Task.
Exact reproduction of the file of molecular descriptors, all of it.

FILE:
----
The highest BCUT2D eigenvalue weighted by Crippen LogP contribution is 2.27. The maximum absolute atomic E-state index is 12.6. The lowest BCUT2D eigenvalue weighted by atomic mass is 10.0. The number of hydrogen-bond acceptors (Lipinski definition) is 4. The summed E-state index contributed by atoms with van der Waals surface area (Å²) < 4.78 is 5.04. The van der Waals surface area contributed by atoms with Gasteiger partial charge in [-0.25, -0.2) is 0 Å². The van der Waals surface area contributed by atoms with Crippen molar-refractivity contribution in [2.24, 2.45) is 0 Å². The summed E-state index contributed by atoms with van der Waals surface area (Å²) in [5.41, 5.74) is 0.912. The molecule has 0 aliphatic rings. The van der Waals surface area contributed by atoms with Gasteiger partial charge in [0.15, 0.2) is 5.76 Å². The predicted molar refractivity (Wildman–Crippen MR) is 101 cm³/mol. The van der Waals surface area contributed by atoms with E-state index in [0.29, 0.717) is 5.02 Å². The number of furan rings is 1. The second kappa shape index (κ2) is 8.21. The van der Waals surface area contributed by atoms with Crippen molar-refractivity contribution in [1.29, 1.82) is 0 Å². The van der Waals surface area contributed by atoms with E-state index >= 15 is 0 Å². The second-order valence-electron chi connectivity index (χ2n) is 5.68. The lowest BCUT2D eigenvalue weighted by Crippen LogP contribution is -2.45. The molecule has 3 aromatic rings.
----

The highest BCUT2D eigenvalue weighted by Crippen LogP contribution is 2.27. The maximum absolute atomic E-state index is 12.6. The lowest BCUT2D eigenvalue weighted by atomic mass is 10.0. The number of hydrogen-bond acceptors (Lipinski definition) is 4. The summed E-state index contributed by atoms with van der Waals surface area (Å²) < 4.78 is 5.04. The van der Waals surface area contributed by atoms with Gasteiger partial charge in [-0.25, -0.2) is 0 Å². The van der Waals surface area contributed by atoms with Crippen molar-refractivity contribution in [2.24, 2.45) is 0 Å². The summed E-state index contributed by atoms with van der Waals surface area (Å²) in [5.41, 5.74) is 0.912. The molecule has 0 aliphatic rings. The van der Waals surface area contributed by atoms with Gasteiger partial charge in [0.15, 0.2) is 5.76 Å². The predicted molar refractivity (Wildman–Crippen MR) is 101 cm³/mol. The van der Waals surface area contributed by atoms with E-state index in [0.29, 0.717) is 5.02 Å². The number of furan rings is 1. The second kappa shape index (κ2) is 8.21. The van der Waals surface area contributed by atoms with Crippen molar-refractivity contribution in [1.29, 1.82) is 0 Å². The van der Waals surface area contributed by atoms with E-state index >= 15 is 0 Å². The second-order valence-electron chi connectivity index (χ2n) is 5.68. The lowest BCUT2D eigenvalue weighted by Crippen LogP contribution is -2.45. The molecule has 3 aromatic rings.